Background Surgical treatment for renal cell carcinoma metastases can be an effective modality for improving survival and patients' quality of life. However, it is often difficult to decide on the optimal surgical approach due to the lesion's high vascularity and uncertainty regarding postoperative performance status and survival. Patients and methods Blood loss, postoperative performance status, overall survival, postoperative complication and related risk factors for surgical treatment were analysed in 61 renal cell carcinoma patients with bone metastases. Results Pelvic location and impending/pathological fracture in the metastatic lesion were both significant risk factors for increased blood loss. An unresectable primary lesion and poor preoperative performance status were independent risk factors for poor postoperative performance status. A shorter duration from the discovery of primary lesion to bone metastasis, the number of metastases, and unresectable primary lesion were independent risk factors for shorter survival. Postoperative complications were identified in 15 cases (24.6%). Conclusion The preoperative prediction of intraoperative blood loss, performance status and survival in renal cell carcinoma patients with bone metastases may be possible based on the risk factors identified in this study.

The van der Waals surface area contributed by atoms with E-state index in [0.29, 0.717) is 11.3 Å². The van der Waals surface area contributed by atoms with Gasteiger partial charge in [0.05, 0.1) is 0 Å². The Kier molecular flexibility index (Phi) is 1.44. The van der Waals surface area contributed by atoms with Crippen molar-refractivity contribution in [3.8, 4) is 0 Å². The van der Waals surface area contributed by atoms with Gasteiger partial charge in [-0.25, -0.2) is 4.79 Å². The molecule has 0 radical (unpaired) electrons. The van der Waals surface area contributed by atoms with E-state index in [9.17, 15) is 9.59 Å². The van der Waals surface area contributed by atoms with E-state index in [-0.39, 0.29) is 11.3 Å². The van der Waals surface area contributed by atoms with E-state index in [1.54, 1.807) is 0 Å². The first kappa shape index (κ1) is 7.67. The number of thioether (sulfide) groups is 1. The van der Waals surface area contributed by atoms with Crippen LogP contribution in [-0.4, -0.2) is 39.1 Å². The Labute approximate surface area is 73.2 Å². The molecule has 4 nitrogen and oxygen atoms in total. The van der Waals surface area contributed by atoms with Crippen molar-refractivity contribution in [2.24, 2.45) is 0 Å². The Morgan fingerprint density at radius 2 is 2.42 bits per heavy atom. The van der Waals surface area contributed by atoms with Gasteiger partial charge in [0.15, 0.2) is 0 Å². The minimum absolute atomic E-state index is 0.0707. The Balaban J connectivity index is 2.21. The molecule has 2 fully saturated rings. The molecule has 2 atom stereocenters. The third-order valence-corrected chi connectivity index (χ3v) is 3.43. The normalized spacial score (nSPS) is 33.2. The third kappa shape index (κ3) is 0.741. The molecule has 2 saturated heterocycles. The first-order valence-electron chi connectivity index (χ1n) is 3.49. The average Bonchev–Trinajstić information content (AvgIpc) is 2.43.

ASJC Scopus subject areas
- Orthopedics and Sports Medicine